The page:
Michael G. McGuinness is the CEO of NAIOP New Jersey — Courtesy: Michael McGuinness
By Michael G. McGuinness
As we seem to be nearing the final stages of the global pandemic with more people getting vaccinated, federal stimulus monies pouring into our state and a new federal administration that is much more friendly to New Jersey, many of us are feeling that 2021 is going to be a good year. That sentiment may sound familiar to Who fans, like me. On “1921,” from the Who’s rock opera “Tommy,” Roger Daltrey repeatedly sings, “I’ve got a feeling ’21 is gonna be a good year…”
In all, more than $25 billion in federal aid will be coming to New Jersey and its residents in some form from the $1.9 trillion American Rescue Plan Act signed earlier this year. Although $6.4 billion is earmarked for state government, another $9 billion is going to a combination of municipal and county governments, public schools, NJ Transit and colleges and universities. An additional $9.5 billion in direct stimulus payments is going to residents. This infusion of federal dollars comes as the state’s fiscal outlook has brightened due to an improving revenue forecast and the emergency borrowing of $4 billion.
As Gov. Phil Murphy stated at NAIOP’s March 19 Public Policy Symposium, he is working to reopen the economy with the help of three highly effective vaccines. As of this writing, 38 percent of the state’s targeted population of 4.7 million people have been fully vaccinated, and the balance should get there by June 30. The idea of a “vaccine passport” is gaining traction, especially in the private sector, as that model is already being used in other countries. Also, thanks to the Economic Recovery Act of 2020 enacted earlier this year, businesses and developers can now access new incentives to create new jobs in response to changing market dynamics and help replace the thousands of jobs that vanished during the pandemic.
The stars have further aligned as President Joe Biden has indicated he would prioritize Gateway, and the Hudson Tunnel project is poised to be a potential beneficiary of his forthcoming multitrillion-dollar infrastructure bill. While Gateway stalled under the Trump administration, new U.S. Transportation Secretary Pete Buttigieg signaled it would move forward when he committed to completing a crucial environmental review by midyear.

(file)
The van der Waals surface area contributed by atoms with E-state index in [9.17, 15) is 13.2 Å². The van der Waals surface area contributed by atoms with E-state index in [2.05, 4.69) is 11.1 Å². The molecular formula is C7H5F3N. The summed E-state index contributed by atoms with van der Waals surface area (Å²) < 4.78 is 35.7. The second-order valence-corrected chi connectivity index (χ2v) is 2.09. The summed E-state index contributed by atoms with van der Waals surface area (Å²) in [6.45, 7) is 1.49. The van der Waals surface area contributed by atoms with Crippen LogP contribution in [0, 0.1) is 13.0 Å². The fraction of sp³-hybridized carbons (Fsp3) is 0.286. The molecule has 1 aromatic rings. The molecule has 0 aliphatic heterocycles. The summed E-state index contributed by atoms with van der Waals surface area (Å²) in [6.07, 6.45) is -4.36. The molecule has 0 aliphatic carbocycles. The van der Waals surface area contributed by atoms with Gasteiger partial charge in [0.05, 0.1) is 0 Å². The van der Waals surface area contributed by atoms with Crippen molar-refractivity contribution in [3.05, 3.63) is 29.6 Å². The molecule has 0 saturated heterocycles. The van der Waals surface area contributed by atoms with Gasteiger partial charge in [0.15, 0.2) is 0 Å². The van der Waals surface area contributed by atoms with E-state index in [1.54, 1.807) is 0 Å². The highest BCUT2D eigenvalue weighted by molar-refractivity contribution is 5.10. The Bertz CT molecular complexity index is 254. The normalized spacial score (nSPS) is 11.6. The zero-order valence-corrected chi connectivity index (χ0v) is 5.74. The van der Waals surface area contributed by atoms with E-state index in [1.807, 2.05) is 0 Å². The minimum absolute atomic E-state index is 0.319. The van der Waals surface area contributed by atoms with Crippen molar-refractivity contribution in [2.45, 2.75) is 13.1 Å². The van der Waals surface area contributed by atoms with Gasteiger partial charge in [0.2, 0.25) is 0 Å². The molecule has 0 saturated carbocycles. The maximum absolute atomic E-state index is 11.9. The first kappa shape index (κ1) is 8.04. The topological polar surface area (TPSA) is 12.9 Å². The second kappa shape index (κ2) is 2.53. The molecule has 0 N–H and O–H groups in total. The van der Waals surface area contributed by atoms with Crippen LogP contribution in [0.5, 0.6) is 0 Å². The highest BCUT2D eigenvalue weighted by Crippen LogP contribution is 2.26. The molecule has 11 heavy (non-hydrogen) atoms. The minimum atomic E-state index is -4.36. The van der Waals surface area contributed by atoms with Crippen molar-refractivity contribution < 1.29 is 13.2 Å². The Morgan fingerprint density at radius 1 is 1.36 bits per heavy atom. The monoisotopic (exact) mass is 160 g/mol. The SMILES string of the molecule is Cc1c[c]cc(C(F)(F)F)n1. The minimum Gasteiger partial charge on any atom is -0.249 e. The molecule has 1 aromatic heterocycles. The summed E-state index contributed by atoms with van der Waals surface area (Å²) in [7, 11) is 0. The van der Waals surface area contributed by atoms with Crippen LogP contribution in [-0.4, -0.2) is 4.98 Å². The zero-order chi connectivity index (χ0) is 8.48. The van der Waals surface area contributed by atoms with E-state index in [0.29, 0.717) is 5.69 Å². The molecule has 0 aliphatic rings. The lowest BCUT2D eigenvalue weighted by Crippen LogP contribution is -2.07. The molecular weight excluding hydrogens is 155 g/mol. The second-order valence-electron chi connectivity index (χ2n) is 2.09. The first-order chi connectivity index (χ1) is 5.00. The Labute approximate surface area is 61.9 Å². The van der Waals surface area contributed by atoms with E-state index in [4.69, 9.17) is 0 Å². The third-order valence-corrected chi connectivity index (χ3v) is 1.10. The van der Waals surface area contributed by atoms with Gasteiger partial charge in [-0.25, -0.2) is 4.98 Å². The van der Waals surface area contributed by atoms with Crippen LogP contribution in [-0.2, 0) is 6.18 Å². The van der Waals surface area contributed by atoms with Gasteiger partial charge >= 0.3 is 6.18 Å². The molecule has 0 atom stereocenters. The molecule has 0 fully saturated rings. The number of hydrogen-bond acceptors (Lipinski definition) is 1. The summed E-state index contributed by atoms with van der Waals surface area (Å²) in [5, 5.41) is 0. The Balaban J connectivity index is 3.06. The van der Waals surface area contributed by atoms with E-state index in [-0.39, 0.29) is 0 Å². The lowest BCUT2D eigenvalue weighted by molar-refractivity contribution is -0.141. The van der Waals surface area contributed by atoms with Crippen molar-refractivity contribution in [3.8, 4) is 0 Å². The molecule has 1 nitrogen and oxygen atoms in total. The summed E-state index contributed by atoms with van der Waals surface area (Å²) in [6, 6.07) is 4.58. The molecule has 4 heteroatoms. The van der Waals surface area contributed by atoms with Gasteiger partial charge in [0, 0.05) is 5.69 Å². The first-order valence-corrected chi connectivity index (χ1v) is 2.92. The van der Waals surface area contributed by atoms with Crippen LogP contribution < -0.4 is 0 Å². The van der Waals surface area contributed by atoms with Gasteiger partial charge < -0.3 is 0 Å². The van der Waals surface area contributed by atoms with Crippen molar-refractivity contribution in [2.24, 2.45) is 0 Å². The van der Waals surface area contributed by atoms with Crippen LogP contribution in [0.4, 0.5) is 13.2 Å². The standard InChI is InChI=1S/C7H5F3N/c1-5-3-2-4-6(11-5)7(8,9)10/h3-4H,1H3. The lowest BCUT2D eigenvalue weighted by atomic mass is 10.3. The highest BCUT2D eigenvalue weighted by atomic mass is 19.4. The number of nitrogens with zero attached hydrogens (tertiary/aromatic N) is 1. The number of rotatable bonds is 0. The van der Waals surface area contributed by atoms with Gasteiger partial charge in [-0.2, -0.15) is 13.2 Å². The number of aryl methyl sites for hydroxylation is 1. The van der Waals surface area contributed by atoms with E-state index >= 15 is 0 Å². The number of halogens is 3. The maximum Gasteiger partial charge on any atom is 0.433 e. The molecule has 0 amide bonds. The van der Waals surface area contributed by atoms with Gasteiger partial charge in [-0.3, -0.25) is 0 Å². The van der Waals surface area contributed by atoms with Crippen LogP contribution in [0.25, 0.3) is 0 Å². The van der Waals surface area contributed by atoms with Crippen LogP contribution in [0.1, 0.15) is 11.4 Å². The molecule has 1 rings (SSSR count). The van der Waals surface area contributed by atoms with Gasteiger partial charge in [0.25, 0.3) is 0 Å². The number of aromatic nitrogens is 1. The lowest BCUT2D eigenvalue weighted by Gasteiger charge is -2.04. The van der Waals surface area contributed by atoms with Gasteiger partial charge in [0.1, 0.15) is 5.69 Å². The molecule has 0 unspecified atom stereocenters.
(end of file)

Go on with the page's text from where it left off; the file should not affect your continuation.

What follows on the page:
How these billions will be used in New Jersey remains a huge question, as federal guidance is still forthcoming. The state Legislature will certainly want to have a say. With budget season heating up, much detail remains to be seen. The federal aid does come with restrictions, as it cannot be used to fund any major tax cuts, benefits or pension contributions. However, it can be used to pay down some of New Jersey’s $44 billion in debt, as requested by some legislators and business groups. Last year, the state incurred $4 billion in debt to pay for COVID-19 expenses and keep government open. Retiring older bonds with higher interest rates and debt service makes sense and would help free up money to invest in updated technology, workforce training and infrastructure. But we must not use this one-time infusion of money to create recurring expenses. Because agencies can use this money through December 2024, “we have the ability to take a multiyear approach to the spending plan,” says New Jersey Business & Industry Association CEO and President Michele Siekerka.
Likewise, “The outlook for commercial real estate for 2021 and beyond is promising with the economic forecast increasingly positive with vaccinations gathering momentum and the third federal stimulus making its way through the economy,” Hessam Nadji, CEO and president of Marcus & Millichap, said at the firm’s March 31 webcast (co-sponsored with Institutional Property Advisors): “Roaring ’20s Revival or Fed-Induced Downer?”